October 9, 2008
Geogia Supreme Court Finds Vaccine Suit in Autism Case Not Preempted
The Georgia Supreme Court, in a ruling that conflicts with two federal district courts and state courts in New York and Pennsylvania, has concluded that a suit brought by parents of an autistic child against a vaccine manufacturer is not preempted by the federal National Childhood Vaccine Injury Compensation Act. The case was brought on behalf of Stefan Ferrari against two pharmaceutical firms, Wyeth and GlaxoSmithKline, that manufactured vaccines for children. Ferrari stopped speaking at the age of 18 months, after he was vaccinated. The suit claims that thimerosal, a preservative containing mercury that until 2001 was commonly used in the production of childhood vaccines, caused the child's autism.
The defendants argued that the federal act preempts claims against companies which produce vaccines approved by the U.S. Food and Drug Administration if an injury or death resulting from a vaccine's side effects are considered "unavoidable," and that any vaccine-related side effect should be deemed to be "unavoidable" if the vaccine was properly prepared and accompanied by the proper FDA-mandated warnings. But the Georgia court rejected such a "far-reaching interpretation" of the federal statute and suggested that the U.S. Supreme Court may be asked to consider the question.
October 9, 2008 | Permalink
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Over the past few years I have gone back and forth over whether preemption is good for the public.
It is reasonable to argue that the FDA has more expertise to determine what is in the best interest of the American public than twelve random jurors. However, when I see the FDA approving things such as the Ortho Evra birth control patch I believe that it would be a mistake to allow preemption to become an absolute defense that provides a shield for companies to hide behind.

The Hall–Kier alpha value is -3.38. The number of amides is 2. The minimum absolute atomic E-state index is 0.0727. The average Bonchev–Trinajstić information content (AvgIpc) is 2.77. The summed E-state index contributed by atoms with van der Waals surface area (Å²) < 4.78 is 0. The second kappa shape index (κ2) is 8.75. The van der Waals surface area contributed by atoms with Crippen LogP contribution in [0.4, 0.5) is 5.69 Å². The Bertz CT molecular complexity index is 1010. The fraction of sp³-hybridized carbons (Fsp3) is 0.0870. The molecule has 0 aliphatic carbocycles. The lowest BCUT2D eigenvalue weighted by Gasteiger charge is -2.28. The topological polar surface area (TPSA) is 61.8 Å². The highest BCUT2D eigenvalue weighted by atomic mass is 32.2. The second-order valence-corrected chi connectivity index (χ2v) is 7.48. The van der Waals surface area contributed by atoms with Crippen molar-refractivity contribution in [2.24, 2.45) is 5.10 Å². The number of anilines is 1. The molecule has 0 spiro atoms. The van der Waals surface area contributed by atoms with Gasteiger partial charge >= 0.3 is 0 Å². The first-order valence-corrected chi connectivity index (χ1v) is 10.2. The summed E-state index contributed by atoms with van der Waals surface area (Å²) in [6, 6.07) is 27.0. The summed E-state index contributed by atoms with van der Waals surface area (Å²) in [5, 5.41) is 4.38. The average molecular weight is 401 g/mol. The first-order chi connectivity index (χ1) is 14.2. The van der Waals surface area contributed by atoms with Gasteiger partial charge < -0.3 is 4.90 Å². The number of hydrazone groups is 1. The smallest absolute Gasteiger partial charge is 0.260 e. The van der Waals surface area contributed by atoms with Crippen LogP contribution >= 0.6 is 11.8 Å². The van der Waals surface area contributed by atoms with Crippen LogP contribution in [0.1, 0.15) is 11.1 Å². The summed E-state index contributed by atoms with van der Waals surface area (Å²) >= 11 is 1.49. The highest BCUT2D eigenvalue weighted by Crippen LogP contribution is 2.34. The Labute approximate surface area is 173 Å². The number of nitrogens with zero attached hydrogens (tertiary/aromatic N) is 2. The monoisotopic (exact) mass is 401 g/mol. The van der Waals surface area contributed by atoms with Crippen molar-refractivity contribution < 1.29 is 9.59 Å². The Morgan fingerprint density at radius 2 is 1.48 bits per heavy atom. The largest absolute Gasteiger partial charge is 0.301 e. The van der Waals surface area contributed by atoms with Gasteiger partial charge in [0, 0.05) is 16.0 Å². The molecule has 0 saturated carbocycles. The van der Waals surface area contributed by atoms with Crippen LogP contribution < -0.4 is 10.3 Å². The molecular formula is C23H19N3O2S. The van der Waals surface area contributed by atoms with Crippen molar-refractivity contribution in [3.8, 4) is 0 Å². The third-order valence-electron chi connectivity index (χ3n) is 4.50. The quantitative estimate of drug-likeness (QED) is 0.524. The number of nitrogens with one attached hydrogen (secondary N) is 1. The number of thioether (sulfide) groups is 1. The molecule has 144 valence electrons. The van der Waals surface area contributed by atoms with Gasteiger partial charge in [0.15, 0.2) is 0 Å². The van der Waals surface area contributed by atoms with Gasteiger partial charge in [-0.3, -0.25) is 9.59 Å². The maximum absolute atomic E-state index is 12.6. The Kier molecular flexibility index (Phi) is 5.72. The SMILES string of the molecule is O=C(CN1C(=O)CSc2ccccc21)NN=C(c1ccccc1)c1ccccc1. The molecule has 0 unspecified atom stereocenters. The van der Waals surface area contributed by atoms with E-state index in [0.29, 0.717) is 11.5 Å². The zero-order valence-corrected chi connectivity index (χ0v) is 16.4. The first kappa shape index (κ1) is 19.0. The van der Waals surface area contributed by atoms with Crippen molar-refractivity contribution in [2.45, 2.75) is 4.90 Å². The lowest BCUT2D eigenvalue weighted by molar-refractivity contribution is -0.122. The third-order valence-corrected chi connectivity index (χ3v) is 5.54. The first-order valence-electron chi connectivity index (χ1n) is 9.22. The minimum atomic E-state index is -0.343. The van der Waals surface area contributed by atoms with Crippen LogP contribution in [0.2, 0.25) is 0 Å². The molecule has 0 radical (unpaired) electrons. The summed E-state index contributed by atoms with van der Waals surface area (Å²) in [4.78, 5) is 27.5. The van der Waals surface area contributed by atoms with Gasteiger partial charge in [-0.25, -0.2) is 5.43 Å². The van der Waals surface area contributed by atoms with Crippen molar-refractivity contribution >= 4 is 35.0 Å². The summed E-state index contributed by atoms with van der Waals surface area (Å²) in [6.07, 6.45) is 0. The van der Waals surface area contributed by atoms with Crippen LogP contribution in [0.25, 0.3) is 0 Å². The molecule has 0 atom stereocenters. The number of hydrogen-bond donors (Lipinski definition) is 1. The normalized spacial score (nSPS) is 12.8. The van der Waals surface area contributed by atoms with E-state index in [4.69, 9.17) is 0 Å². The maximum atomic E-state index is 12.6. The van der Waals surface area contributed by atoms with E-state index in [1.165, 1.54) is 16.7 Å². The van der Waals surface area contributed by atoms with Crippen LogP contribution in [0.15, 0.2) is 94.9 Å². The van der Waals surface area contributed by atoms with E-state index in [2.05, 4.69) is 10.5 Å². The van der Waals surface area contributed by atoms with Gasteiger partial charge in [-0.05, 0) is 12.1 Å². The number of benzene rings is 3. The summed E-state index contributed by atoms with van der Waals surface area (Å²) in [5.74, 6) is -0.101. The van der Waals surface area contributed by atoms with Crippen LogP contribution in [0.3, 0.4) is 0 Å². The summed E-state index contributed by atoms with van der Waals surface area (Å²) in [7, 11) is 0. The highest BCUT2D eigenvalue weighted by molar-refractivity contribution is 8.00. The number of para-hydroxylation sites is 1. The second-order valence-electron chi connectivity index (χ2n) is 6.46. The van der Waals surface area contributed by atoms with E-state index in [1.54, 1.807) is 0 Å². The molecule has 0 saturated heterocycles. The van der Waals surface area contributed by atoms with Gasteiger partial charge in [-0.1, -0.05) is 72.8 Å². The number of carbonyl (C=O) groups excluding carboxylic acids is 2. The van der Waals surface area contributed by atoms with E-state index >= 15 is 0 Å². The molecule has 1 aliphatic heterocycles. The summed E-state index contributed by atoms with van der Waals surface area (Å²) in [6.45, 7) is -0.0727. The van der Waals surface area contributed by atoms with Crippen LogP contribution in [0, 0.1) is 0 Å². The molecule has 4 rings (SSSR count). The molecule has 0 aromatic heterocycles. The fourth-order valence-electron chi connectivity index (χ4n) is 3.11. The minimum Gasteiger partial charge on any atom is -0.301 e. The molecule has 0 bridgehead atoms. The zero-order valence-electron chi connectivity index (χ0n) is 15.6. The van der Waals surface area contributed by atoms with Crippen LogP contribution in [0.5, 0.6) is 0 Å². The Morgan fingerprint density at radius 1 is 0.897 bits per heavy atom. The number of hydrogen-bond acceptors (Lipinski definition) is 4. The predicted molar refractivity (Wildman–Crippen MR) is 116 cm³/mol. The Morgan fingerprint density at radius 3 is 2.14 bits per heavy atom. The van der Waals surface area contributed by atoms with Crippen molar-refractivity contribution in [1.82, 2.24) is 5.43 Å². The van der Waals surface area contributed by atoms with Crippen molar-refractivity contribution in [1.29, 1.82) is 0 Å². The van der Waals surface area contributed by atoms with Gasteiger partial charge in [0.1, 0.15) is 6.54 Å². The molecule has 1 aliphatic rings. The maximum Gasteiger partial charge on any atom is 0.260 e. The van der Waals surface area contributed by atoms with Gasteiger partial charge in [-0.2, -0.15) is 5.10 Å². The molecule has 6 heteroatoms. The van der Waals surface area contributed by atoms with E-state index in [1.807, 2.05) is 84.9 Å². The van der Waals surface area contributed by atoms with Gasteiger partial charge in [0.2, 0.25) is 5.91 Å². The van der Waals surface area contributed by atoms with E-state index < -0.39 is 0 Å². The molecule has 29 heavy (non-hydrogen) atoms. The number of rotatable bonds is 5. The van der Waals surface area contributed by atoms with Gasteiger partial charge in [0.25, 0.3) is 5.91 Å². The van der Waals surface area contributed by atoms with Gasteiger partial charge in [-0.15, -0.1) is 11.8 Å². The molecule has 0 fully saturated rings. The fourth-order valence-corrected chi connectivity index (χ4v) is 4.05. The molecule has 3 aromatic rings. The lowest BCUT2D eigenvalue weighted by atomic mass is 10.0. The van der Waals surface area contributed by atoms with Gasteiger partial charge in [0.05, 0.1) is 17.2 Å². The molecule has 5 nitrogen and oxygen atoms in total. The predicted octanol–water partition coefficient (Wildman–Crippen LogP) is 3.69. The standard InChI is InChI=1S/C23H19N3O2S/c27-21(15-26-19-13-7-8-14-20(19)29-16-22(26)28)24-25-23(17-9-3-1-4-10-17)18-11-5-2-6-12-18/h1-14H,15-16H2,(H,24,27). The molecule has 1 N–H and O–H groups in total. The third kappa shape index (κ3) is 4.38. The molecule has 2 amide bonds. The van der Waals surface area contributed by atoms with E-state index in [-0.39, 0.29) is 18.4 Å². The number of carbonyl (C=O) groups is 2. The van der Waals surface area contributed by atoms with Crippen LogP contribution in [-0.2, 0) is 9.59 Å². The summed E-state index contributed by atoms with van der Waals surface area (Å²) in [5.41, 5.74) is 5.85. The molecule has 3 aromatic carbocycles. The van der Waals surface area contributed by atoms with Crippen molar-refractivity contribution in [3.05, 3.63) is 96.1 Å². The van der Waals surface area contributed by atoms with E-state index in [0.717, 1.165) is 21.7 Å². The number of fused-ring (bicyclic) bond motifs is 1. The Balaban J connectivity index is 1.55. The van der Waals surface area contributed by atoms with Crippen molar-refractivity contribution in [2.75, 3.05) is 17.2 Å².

The Johnson & Johnson Ortho Evra birth control patch is a great example what is wrong with the preemption argument.
When a jury is asked to determine whether a product has a Design Defect they use commonly what is known as risk/utility analysis. One of the criteria of risk/utility analysis is the availability of a substitute product or products at the time of manufacture, sale or distribution, which would meet the same needs of perform the same functions as the product without containing the alleged defect.
Studies on the Ortho Evra birth control patch show this product has double the risk of the pill that is currently on the market. So far, 20 deaths have been linked to Ortho Evra and listed symptoms are deep vein thrombosis, blood clots in legs and lungs, pulmonary embolisms and stroke.
As long as the FDA continues to approve products such as Ortho Evra, when safer alternatives exist, it would be wrong to allow designers of such products to hide behind preemption.
Posted by: Paul Owens | Jan 7, 2009 10:45:34 AM